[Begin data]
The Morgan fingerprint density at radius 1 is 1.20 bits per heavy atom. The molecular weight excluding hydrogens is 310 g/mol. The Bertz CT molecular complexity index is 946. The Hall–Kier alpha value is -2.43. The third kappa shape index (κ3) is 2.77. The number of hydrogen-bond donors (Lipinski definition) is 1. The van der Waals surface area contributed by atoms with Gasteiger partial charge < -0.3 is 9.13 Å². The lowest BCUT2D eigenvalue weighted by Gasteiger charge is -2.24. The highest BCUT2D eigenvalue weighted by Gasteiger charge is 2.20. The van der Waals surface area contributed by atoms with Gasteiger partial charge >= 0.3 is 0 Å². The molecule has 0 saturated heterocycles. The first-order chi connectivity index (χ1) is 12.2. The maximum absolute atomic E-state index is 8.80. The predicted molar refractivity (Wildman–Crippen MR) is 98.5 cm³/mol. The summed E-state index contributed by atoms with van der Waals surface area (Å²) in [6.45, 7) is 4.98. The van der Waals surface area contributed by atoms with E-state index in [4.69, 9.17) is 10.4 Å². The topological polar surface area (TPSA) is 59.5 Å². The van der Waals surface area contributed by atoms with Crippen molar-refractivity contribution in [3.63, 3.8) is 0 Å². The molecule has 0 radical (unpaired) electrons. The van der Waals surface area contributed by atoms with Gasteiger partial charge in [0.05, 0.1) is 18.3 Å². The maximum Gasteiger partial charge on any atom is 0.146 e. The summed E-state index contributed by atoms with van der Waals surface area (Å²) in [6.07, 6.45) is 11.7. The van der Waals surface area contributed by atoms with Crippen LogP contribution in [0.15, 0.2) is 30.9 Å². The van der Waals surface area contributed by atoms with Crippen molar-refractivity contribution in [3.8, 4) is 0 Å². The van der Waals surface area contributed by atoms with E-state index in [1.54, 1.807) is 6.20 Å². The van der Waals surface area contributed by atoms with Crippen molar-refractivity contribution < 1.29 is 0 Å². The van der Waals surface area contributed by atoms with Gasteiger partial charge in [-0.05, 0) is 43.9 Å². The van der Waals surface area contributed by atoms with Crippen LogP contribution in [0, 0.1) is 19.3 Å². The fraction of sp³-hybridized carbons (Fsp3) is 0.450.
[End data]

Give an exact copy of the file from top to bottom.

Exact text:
The Morgan fingerprint density at radius 1 is 1.20 bits per heavy atom. The molecular weight excluding hydrogens is 310 g/mol. The Bertz CT molecular complexity index is 946. The Hall–Kier alpha value is -2.43. The third kappa shape index (κ3) is 2.77. The number of hydrogen-bond donors (Lipinski definition) is 1. The van der Waals surface area contributed by atoms with Gasteiger partial charge < -0.3 is 9.13 Å². The lowest BCUT2D eigenvalue weighted by Gasteiger charge is -2.24. The highest BCUT2D eigenvalue weighted by Gasteiger charge is 2.20. The van der Waals surface area contributed by atoms with Gasteiger partial charge >= 0.3 is 0 Å². The molecule has 0 saturated heterocycles. The first-order chi connectivity index (χ1) is 12.2. The maximum absolute atomic E-state index is 8.80. The predicted molar refractivity (Wildman–Crippen MR) is 98.5 cm³/mol. The summed E-state index contributed by atoms with van der Waals surface area (Å²) in [6.45, 7) is 4.98. The van der Waals surface area contributed by atoms with E-state index in [4.69, 9.17) is 10.4 Å². The topological polar surface area (TPSA) is 59.5 Å². The van der Waals surface area contributed by atoms with Crippen molar-refractivity contribution in [3.63, 3.8) is 0 Å². The molecule has 0 radical (unpaired) electrons. The van der Waals surface area contributed by atoms with Gasteiger partial charge in [0.05, 0.1) is 18.3 Å². The maximum Gasteiger partial charge on any atom is 0.146 e. The summed E-state index contributed by atoms with van der Waals surface area (Å²) in [6.07, 6.45) is 11.7. The van der Waals surface area contributed by atoms with Crippen LogP contribution in [0.15, 0.2) is 30.9 Å². The van der Waals surface area contributed by atoms with Crippen molar-refractivity contribution in [3.8, 4) is 0 Å². The van der Waals surface area contributed by atoms with E-state index in [1.54, 1.807) is 6.20 Å². The van der Waals surface area contributed by atoms with Crippen molar-refractivity contribution < 1.29 is 0 Å². The van der Waals surface area contributed by atoms with Gasteiger partial charge in [-0.05, 0) is 43.9 Å². The van der Waals surface area contributed by atoms with Crippen LogP contribution in [0, 0.1) is 19.3 Å². The fraction of sp³-hybridized carbons (Fsp3) is 0.450.